Stress receptor spreads breast cancer

Stress receptor spreads breast cancer

More and more evidence that stress causes and spreads cancer is building, despite CRUKs view that stress doesnt have an effect. Published online in the International Journal of Cancer, research from scientists at The University of Western Ontario has taken yet another step toward confirming the stress causes cancer effect.

Studying a branch of the nervous system called the sympathetic nervous system, which talks to cells in various organs throughout the body, they found that when the sympathetic nervous system is activated, like it is during stress, it communicates with receptors on cells through the release of neurotransmitters called norepinephrine and neuropeptide Y or NPY. This is a normal response that prepares the body for fight or flight.

Since there is a very dense supply of sympathetic nerves in the female breast, it would be reasonable to suspect that NPY may be released in greater amounts in the breasts of those at risk for breast cancer. Thus, we postulated if cancer cells are present and they respond to NPY, then this neuropeptide and its receptors would form a functional link between stress and breast cancer progression.

Once we had established that breast cancer cells express the receptors for NPY, then we went through a set of experiments that looked at the functional consequences of activating them. We found NPY greatly accelerates cell growth as well as cell migration and these are two important steps in primary tumour growth, as well as in metastasis, concluded the researchers.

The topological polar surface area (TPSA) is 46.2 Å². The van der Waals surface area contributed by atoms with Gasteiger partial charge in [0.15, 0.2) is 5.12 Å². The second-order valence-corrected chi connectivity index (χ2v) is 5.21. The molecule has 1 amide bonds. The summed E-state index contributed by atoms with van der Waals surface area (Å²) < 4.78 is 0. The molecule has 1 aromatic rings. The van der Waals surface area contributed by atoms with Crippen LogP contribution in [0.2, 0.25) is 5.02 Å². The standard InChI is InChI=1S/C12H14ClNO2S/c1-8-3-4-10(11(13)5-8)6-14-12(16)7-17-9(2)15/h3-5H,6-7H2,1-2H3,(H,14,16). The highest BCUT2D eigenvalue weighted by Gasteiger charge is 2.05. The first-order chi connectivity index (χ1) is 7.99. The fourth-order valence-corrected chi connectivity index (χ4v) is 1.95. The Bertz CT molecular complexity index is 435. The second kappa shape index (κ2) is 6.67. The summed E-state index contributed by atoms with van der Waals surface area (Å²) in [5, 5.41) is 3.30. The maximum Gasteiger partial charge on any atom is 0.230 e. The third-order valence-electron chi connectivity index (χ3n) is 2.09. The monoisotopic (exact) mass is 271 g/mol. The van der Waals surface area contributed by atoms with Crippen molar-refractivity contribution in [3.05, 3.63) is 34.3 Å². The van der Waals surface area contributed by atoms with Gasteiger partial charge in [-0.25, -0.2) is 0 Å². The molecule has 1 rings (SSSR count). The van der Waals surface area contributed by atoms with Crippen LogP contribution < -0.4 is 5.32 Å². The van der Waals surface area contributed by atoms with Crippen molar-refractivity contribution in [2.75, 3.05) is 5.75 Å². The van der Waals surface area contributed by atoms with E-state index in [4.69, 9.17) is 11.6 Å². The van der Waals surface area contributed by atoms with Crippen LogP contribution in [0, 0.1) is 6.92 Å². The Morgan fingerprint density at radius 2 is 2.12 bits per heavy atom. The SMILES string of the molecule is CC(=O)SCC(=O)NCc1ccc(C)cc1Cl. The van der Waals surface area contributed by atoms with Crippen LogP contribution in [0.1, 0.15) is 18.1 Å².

Chris Woollams, former Oxford University Biochemist and founder of CANCERactive added, "You can go back to John Vane who won a Nobel Prize and a knighthood in 1982 for his work on eicosanoids and prostaglandins - he showed clearly back then that stress hormones like cortisol, turned on the production of inflammatory enzymes via the Cox-2 system; and this inflammation helped cancer to spread. The issue is not does stress cause cancer to spread any more? surely but rather, exactly how does it do it? These guys have made a step towards providing the answer."

Go To: Stress Management aids cancer survival


2015 Research
CancerAcitve Logo
Subscribe (Free e-Newsletter)

Join Chris'

Join Chris' NewsletterSignup today for free and be the first to get notified on new updates.